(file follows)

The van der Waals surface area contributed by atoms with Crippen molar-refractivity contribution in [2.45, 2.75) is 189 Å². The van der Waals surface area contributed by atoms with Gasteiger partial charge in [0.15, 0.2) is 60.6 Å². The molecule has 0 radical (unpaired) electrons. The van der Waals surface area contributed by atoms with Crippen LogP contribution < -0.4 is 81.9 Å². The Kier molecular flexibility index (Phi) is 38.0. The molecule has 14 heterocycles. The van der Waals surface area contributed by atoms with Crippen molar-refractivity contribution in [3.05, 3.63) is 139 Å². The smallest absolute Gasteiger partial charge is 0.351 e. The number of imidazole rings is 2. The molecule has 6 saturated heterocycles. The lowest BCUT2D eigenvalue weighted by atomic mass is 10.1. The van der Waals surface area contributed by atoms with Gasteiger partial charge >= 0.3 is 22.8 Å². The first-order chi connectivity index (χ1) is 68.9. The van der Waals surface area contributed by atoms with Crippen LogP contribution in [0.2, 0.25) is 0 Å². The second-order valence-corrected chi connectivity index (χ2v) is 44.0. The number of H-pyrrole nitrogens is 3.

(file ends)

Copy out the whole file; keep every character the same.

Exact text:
The van der Waals surface area contributed by atoms with Crippen molar-refractivity contribution in [2.45, 2.75) is 189 Å². The van der Waals surface area contributed by atoms with Gasteiger partial charge in [0.15, 0.2) is 60.6 Å². The molecule has 0 radical (unpaired) electrons. The van der Waals surface area contributed by atoms with Crippen LogP contribution < -0.4 is 81.9 Å². The Kier molecular flexibility index (Phi) is 38.0. The molecule has 14 heterocycles. The van der Waals surface area contributed by atoms with Crippen molar-refractivity contribution in [3.05, 3.63) is 139 Å². The smallest absolute Gasteiger partial charge is 0.351 e. The number of imidazole rings is 2. The molecule has 6 saturated heterocycles. The lowest BCUT2D eigenvalue weighted by atomic mass is 10.1. The van der Waals surface area contributed by atoms with Gasteiger partial charge >= 0.3 is 22.8 Å². The first-order chi connectivity index (χ1) is 68.9. The van der Waals surface area contributed by atoms with Crippen LogP contribution in [0.2, 0.25) is 0 Å². The second-order valence-corrected chi connectivity index (χ2v) is 44.0. The number of H-pyrrole nitrogens is 3.